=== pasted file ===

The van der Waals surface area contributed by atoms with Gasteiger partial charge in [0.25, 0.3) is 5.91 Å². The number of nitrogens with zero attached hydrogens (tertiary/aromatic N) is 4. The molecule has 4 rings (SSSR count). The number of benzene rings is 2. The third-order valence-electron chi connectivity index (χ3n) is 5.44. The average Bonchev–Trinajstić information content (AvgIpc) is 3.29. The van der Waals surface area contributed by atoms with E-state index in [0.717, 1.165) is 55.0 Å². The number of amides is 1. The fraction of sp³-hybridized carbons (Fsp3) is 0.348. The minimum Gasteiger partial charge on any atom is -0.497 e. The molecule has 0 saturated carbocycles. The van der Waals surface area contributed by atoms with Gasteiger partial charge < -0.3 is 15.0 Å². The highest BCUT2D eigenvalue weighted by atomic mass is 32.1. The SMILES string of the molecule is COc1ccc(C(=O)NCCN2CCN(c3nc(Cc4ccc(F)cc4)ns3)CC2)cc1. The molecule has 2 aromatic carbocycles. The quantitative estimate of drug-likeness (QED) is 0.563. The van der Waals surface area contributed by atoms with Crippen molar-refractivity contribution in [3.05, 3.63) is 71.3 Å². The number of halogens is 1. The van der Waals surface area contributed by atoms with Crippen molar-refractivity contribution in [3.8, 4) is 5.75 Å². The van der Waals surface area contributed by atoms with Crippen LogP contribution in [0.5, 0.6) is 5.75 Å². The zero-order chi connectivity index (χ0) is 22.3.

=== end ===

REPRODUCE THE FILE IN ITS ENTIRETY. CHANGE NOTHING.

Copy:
The van der Waals surface area contributed by atoms with Gasteiger partial charge in [0.25, 0.3) is 5.91 Å². The number of nitrogens with zero attached hydrogens (tertiary/aromatic N) is 4. The molecule has 4 rings (SSSR count). The number of benzene rings is 2. The third-order valence-electron chi connectivity index (χ3n) is 5.44. The average Bonchev–Trinajstić information content (AvgIpc) is 3.29. The van der Waals surface area contributed by atoms with E-state index in [0.717, 1.165) is 55.0 Å². The number of amides is 1. The fraction of sp³-hybridized carbons (Fsp3) is 0.348. The minimum Gasteiger partial charge on any atom is -0.497 e. The molecule has 0 saturated carbocycles. The van der Waals surface area contributed by atoms with Gasteiger partial charge < -0.3 is 15.0 Å². The highest BCUT2D eigenvalue weighted by atomic mass is 32.1. The SMILES string of the molecule is COc1ccc(C(=O)NCCN2CCN(c3nc(Cc4ccc(F)cc4)ns3)CC2)cc1. The molecule has 2 aromatic carbocycles. The quantitative estimate of drug-likeness (QED) is 0.563. The van der Waals surface area contributed by atoms with Crippen molar-refractivity contribution in [3.05, 3.63) is 71.3 Å². The number of halogens is 1. The van der Waals surface area contributed by atoms with Crippen molar-refractivity contribution in [3.8, 4) is 5.75 Å². The van der Waals surface area contributed by atoms with Crippen LogP contribution in [0.5, 0.6) is 5.75 Å². The zero-order chi connectivity index (χ0) is 22.3.